• Record Label: !K7
  • Release Date: Aug 24, 2010

Generally favorable reviews - based on 22 Critics

Critic score distribution:
  1. Positive: 16 out of 22
  2. Negative: 0 out of 22
Buy On
  1. Hawk isn't as startling [as Ballad of the Broken Seas], but it's encouraging to know that the magic between Campbell and Lanegan not only hasn't worn off, it's manifesting itself in new and compelling ways.
  2. The now mature musical relationship pays dividends as the baritone crooning of Lanegan and Campbell's breathy, Nico-inflected singing continue to deliver an atmospheric payoff.
  3. It's a union that just keeps on giving, with the steelier, more focused Hawk the best they've given yet.
  4. At times it feels like this music will rise above simple pleasure, to something more fearsome or fearless, something unquantifiable and haunted--for now, however, the dichotomy between male and female will have to do.
  5. It's a rich, insinuating sound, and there's plenty more of it on Hawk. But there are also several twists that make this much more than just a rehash of a proven formula.
  6. The Gothic undertones of the previous two albums have been slightly toned down, but not that much, and this time they also manage to rock out with some more bluesy and electric tracks.
  7. Hawk works best when Campbell--who wrote, produced and arranged most of these 13 tunes--nudges their collaboration into new territory.
  8. Mojo
    They've surpassed the Nancy Sinatra/Lee Hazelwoood comparisons to create an intense, fluid sound that's uniquely their own. [Sep 2010, p.96]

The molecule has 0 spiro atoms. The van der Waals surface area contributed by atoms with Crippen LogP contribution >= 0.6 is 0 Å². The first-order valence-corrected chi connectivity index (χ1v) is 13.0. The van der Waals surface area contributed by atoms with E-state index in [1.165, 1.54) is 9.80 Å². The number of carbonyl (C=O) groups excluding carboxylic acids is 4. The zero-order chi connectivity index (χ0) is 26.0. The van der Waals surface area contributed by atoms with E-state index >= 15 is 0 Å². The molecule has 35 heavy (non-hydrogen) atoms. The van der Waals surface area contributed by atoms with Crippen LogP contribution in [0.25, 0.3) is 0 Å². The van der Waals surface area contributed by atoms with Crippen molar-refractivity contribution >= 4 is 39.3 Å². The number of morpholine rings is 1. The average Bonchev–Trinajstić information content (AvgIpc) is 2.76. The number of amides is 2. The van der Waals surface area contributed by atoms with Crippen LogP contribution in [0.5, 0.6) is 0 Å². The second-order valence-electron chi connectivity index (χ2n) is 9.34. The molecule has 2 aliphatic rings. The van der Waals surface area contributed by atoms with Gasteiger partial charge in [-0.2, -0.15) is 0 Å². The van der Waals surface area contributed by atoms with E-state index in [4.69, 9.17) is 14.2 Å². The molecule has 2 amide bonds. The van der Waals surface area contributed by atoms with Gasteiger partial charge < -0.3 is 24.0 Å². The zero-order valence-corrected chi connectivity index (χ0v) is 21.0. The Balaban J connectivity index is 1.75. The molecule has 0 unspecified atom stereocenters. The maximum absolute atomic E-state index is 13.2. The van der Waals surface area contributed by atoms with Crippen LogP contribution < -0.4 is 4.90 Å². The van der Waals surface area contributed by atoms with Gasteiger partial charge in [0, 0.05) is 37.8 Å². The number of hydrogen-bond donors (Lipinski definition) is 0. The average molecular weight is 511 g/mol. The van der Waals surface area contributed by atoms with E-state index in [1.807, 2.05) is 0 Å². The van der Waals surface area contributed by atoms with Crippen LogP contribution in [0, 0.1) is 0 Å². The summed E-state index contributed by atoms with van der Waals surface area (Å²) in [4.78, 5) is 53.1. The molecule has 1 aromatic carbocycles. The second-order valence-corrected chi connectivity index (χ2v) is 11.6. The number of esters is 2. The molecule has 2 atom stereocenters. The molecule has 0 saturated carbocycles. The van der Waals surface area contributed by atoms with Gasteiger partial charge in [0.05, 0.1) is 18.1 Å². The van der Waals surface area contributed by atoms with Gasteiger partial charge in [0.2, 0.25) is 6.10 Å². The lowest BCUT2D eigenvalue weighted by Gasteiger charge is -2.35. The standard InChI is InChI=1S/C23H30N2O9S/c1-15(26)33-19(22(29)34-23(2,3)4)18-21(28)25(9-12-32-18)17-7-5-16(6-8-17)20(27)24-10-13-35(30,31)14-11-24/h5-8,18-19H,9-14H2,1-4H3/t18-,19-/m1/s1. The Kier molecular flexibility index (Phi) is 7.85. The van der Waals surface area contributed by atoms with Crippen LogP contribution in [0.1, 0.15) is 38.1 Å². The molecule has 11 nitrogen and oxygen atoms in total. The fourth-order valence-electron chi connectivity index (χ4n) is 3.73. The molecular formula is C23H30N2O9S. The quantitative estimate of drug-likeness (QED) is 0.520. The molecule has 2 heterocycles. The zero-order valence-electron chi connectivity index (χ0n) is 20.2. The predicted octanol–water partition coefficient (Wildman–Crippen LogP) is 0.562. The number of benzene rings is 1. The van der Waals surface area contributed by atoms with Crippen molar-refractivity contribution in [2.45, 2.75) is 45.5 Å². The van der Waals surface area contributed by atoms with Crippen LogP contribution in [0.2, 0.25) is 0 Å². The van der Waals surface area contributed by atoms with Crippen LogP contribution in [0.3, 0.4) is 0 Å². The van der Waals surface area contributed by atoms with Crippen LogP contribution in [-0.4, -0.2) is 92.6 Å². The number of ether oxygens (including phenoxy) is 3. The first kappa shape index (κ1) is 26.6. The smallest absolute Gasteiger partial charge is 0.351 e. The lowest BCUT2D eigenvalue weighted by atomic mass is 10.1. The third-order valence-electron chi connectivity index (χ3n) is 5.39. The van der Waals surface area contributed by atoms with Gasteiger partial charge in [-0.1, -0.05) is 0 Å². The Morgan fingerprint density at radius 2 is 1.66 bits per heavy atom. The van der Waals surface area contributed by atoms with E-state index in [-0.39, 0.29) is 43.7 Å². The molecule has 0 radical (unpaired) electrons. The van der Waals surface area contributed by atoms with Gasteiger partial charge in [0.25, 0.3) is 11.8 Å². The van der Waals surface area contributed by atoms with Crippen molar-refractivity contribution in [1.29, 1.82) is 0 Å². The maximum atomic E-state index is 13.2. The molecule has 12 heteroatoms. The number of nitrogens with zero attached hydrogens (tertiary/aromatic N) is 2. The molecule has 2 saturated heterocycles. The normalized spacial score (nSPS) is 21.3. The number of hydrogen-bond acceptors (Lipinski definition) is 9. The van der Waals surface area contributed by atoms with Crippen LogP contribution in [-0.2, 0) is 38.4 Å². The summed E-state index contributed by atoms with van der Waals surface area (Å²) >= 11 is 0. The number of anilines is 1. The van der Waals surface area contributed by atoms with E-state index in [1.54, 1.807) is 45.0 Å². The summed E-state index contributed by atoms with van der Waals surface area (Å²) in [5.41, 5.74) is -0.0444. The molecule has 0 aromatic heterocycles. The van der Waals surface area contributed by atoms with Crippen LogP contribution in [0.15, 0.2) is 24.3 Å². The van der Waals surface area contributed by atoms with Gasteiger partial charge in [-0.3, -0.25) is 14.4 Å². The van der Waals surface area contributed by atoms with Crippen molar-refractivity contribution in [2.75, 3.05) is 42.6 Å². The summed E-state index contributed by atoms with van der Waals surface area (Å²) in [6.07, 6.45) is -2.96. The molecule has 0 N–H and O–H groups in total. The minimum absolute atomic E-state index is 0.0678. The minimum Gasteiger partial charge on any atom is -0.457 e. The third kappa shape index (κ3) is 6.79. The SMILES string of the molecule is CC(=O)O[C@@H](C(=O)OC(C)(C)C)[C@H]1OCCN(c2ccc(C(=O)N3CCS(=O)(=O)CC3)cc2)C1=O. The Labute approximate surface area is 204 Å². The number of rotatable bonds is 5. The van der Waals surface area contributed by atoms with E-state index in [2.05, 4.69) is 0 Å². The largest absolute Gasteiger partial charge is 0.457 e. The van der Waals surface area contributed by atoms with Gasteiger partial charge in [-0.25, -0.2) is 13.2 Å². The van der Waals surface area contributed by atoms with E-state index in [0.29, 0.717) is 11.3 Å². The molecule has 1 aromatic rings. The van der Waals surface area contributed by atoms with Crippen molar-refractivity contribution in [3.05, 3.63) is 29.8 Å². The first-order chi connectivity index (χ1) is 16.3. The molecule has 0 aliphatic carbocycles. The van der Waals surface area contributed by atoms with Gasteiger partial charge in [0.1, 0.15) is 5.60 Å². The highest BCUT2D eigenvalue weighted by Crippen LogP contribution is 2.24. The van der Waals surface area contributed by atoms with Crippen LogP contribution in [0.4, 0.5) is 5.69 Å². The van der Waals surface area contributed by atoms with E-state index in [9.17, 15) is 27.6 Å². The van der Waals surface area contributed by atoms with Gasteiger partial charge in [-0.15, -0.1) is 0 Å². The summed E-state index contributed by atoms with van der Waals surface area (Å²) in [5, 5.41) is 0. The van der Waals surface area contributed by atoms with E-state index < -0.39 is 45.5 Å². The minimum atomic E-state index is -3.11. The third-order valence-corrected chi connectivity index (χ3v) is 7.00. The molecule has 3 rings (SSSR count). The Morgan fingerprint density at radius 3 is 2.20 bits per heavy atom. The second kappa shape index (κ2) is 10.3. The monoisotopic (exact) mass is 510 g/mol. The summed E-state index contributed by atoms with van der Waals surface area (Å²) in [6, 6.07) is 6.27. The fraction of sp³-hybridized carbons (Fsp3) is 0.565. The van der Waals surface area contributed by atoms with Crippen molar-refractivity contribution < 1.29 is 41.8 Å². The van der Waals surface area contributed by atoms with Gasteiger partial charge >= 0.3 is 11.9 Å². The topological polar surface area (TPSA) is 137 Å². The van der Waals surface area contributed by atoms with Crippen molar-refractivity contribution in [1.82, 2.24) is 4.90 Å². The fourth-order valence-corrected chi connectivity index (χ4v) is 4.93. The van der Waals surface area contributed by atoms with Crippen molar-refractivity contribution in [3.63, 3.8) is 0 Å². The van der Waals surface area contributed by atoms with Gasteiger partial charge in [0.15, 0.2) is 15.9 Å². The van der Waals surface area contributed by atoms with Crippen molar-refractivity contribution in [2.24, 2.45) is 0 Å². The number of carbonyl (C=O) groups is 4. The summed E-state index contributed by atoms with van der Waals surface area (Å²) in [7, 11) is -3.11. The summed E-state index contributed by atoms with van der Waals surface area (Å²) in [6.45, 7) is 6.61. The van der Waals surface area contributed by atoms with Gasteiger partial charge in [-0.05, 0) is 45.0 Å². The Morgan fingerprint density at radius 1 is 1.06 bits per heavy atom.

9. Hawk represents the finest moment of the Campbell and Lanegan collaborations thus far.
  10. What is unfortunate is that she allows Lanegan to utterly dominate their duets.
  11. While their first two collaborative efforts were largely slow, quiet affairs, their new album Hawk is more dynamic, featuring both whispered ballads and dusty, boot-stomping rockers, and not always for the best.
  12. Hawk is very much Campbell's album. She made all the big artistic decisions, her face is front and center on the cover, and Lanegan shows up on only eight of the album's 13 tracks.
  13. Hazy and humid, it hangs over and envelops like the summer air, leaving the listener languid and spellbound.
  14. They may be, for all intents and purposes, covers of songs that never actually existed, but they repeatedly prove just how ecstatic such influence can be.
  15. Two more complementary sets of pipes have rarely been paired-and while that's been the intention all along, the duo's third full-length, Hawk, still banks on that delicious friction, and does it well.
  16. Uncut
    "Lately" is a wonderfully uplifting finale to a finely conceived record, an eloquent testament to an unlikely partnership that's only now delivering its full potential. [Sep 2010, p.97]

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